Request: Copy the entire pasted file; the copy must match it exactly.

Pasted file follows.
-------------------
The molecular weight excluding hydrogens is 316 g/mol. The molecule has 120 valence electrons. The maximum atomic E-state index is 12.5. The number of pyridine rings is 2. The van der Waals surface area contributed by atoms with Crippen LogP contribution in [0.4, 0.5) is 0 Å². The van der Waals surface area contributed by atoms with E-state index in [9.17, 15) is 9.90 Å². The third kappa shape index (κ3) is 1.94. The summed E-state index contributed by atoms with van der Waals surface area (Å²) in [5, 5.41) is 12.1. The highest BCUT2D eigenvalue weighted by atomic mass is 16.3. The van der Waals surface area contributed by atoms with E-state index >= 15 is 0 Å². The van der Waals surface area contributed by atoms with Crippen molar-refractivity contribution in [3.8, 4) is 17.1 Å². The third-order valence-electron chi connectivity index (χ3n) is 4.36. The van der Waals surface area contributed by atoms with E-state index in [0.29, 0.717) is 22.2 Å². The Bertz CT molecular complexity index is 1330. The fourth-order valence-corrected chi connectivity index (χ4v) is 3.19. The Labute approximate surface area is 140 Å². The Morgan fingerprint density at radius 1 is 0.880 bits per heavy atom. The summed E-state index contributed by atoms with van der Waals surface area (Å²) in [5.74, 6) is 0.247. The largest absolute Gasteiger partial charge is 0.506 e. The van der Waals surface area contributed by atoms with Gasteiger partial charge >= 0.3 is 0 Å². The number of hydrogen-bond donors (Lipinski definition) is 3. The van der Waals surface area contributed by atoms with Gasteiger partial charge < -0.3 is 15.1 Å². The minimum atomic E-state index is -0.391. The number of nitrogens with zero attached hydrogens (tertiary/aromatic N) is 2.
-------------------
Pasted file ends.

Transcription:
The molecular weight excluding hydrogens is 316 g/mol. The molecule has 120 valence electrons. The maximum atomic E-state index is 12.5. The number of pyridine rings is 2. The van der Waals surface area contributed by atoms with Crippen LogP contribution in [0.4, 0.5) is 0 Å². The van der Waals surface area contributed by atoms with E-state index in [9.17, 15) is 9.90 Å². The third kappa shape index (κ3) is 1.94. The summed E-state index contributed by atoms with van der Waals surface area (Å²) in [5, 5.41) is 12.1. The highest BCUT2D eigenvalue weighted by atomic mass is 16.3. The van der Waals surface area contributed by atoms with E-state index >= 15 is 0 Å². The van der Waals surface area contributed by atoms with Crippen molar-refractivity contribution in [3.8, 4) is 17.1 Å². The third-order valence-electron chi connectivity index (χ3n) is 4.36. The van der Waals surface area contributed by atoms with E-state index in [0.29, 0.717) is 22.2 Å². The Bertz CT molecular complexity index is 1330. The fourth-order valence-corrected chi connectivity index (χ4v) is 3.19. The Labute approximate surface area is 140 Å². The Morgan fingerprint density at radius 1 is 0.880 bits per heavy atom. The summed E-state index contributed by atoms with van der Waals surface area (Å²) in [5.74, 6) is 0.247. The largest absolute Gasteiger partial charge is 0.506 e. The van der Waals surface area contributed by atoms with Gasteiger partial charge >= 0.3 is 0 Å². The number of hydrogen-bond donors (Lipinski definition) is 3. The van der Waals surface area contributed by atoms with Gasteiger partial charge < -0.3 is 15.1 Å². The minimum atomic E-state index is -0.391. The number of nitrogens with zero attached hydrogens (tertiary/aromatic N) is 2.